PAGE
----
William Fotheringham, one of Britain’s longest standing and most admired cycling writers, has filed his final stage report on the Tour de France – for the time being at least – as he bid ‘au revoir’ to the race after covering 26 editions over almost three decades.
He announced his farewell in an article published yesterday on the Guardian’s website, and was taken aback by the reaction to the news from professional colleagues, fans of the race and even former world champion Mark Cavendish.
His blog post for the Guardian yesterday had the title, Tour de France: why I am bidding au revoir to the greatest race of all, and that choice of French phrase by someone who graduated from Cambridge in the language is no accident.
It’s clear from the dozens upon dozens of messages Fotheringham has received on Twitter that he was equally as respected as his reports of the race were eagerly anticipated (and even after watching a stage live, it was always illuminating to read up on his take of it, and his reporting of the aftermath).
“I will return to the race, I would hope, but not as a full-time, daily reporter, which is what I have been for 26 of the past 27 Tours – 20 of them completed in full – with all the stimulus, constraints, rewards and stress that role entails,” he wrote.
“I won’t be on the road next year; if and when I return it will be at a time of my choosing, to write about it in a different and equally rewarding way. I would hope it will be for the Guardian, but that particular decision can wait.”
His time following the Tour de France encompasses more than a quarter of a century in which both cycling, and the way the sport is followed and reported on, have undergone huge changes.
Back in 1990, the first year Fotheringham covered the race, if you missed the Channel 4 highlights show, the morning papers were the next best way to follow it but there certainly wasn’t the same depth of coverage that British success over the past decade has brought about.
Copy would be phoned in or perhaps sent by fax if a machine were available, with a strict word count. And as Fotheringham recounts, the race had an intimacy, a connection between the racers and the men writing about them that has been eroded over the years as the event has assumed truly global status.
It’s a far cry from 2017 when multiple outlets report each stage live, the whole of each stage is shown on TV as it happens, reports can be published online within minutes of a stage finishing, British riders are enjoying unprecedented success and the sport is booming in the UK.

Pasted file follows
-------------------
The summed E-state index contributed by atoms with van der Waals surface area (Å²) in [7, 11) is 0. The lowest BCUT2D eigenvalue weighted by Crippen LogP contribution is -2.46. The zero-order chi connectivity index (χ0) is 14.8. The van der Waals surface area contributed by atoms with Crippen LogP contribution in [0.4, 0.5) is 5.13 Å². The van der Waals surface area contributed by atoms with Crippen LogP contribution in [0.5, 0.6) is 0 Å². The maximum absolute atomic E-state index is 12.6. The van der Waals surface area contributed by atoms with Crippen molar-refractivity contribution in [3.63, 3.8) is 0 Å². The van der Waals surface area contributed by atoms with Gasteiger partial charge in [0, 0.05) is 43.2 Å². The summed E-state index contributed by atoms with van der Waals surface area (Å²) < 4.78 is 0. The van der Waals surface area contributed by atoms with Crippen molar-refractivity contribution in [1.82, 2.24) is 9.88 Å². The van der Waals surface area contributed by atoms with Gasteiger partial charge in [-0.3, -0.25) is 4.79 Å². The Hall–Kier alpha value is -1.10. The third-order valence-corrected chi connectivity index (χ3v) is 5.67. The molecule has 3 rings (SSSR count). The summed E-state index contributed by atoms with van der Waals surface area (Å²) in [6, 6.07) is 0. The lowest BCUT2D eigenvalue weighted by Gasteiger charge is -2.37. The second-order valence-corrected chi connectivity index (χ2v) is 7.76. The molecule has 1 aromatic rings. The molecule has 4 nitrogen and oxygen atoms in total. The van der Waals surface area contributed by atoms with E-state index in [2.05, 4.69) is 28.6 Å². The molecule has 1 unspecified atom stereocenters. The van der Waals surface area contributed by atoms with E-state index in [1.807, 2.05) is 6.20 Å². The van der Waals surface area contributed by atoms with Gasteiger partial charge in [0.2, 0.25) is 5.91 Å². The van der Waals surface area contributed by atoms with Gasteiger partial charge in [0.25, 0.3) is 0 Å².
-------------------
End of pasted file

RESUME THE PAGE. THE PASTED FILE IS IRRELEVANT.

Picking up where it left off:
In his blog post, Fotheringham recalls some of the more memorable episodes of his time chasing the Tour de France – including, in 2008, the first of 30 stage wins by Mark Cavendish, whose newspaper column he ghosted that year, leading to the gloriously self-indulgent front-page headline of Guardian man wins Tour de France stage.
To be honest, if Geraint Thomas were still contributing to our Tour de France previews on road.cc, as he did back in his early days at Team Sky, we’d have been tempted to follow suit after the Welshman's victory in this year’s opening stage.
Fotheringham wrote: “My favourite remains a time trial in 2001 or so, following Jacky Durand (who knows why): Dudu’s bars came loose, he had no team car with him, but we happened to have an allen‑key set – the best thing about the Tour being that such a thing could probably happen even now."
In conclusion, he said: “It has been a good race this year; massive events such as Peter Sagan’s eviction, a wealth of attacking, and a tense – if slightly sterile – battle for the yellow jersey. It had its undercurrent of controversy but we are used to that now.
“I am far from looking at the race with the ‘tired eyes’ Jacques Goddet said reporters displayed when they slammed his 1968 Tour. And that, as much as anything, is why now is time for something else in July.”
We’re guessing there are some things he won’t miss about the race, however, and that's even before one starts to consider how many jambon et fromage baguettes an on-the-road journo may have gone through in more than a quarter of a century – which, by the way, based on three and a half weeks on each edition is getting on for two years of his life.
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